Wrigley honored with landmark preservation award

Sept 11, 2006

CHICAGO -- More than 20 landmark buildings, homeowners and businesses were honored Thursday for preserving historic Chicago -- and among the projects recognized was an expansion of Wrigley Field's bleachers.

The Commission on Chicago Landmarks presented the Chicago Landmark Awards for Preservation Excellence during a ceremony at the LaSalle Bank Theater. The theater, formerly called the Shubert, recently completed a $40 million, yearlong restoration and was among the 21 honorees.

Wrigley Field, home of the Cubs, was built in 1914 and is the second-oldest major-league ballpark. The boomerang-shaped bleachers were added in 1937. The Wrigley alterations were completed by Opening Day this spring and increased bleacher capacity by almost 1,800 seats.

The Cubs' proposal prompted some community opposition, especially among the owners of rooftop bleachers that overlook the field and neighbors who worried about increased congestion. Negotiations dragged on for years.

The Commission on Chicago Landmarks praised the expansion for improving circulation in the bleacher sections, increasing the number of bathrooms and greatly improving access for people with disabilities.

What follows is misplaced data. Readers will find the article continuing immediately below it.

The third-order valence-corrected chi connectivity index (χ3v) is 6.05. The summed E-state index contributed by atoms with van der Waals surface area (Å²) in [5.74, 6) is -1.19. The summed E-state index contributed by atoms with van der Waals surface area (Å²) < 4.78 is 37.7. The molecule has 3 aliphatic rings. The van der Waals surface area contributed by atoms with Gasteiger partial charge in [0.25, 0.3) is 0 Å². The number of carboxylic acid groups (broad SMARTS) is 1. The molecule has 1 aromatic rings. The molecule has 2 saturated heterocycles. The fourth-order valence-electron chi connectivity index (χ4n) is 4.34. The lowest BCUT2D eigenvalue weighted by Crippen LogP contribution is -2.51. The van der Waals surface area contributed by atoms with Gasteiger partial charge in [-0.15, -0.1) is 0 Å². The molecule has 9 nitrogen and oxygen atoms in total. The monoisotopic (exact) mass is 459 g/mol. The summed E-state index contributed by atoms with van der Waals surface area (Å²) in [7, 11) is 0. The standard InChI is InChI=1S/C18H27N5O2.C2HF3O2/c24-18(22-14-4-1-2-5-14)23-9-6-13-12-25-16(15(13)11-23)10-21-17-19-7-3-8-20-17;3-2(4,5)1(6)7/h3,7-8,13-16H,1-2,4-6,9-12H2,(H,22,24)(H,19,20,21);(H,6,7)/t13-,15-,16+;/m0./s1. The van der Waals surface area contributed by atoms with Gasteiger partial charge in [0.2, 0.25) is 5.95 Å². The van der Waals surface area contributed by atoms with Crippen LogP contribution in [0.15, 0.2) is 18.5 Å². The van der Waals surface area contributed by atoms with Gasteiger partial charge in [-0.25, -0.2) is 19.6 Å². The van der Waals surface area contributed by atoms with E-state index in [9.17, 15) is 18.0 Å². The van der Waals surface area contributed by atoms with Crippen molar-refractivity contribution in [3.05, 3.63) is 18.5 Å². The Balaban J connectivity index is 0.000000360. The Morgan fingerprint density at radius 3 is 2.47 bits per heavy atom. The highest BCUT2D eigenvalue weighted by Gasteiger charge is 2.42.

At the same time, the design "preserves the 'stepped' profile and scale of the bleachers and maintains the characteristic views looking out of the ballpark," according to the citation.

Mike Lufrano, vice president of community affairs for the Cubs, said the owners take pride in the park's history but must also make changes to keep it viable for modern-day fans and players.

"We've been good stewards of the ballpark for 90 years, and this shows that working in cooperation with the city, we were able to expand the life of our ballpark," Lufrano said.

Another honoree was Harry Caray's Restaurant -- named for the late Hall of Fame baseball announcer. Located in the 111-year-old Chicago Varnish Company Building, the restaurant's owners replaced the multi-gabled brick clay and tile roof and rebuilt its stepped parapets.

Dutchie Caray, Caray's widow, said it's appropriate that his restaurant is located in a Chicago landmark building.

"I think it fit his personality very well," she said.

Copyright 2006 by The Associated Press


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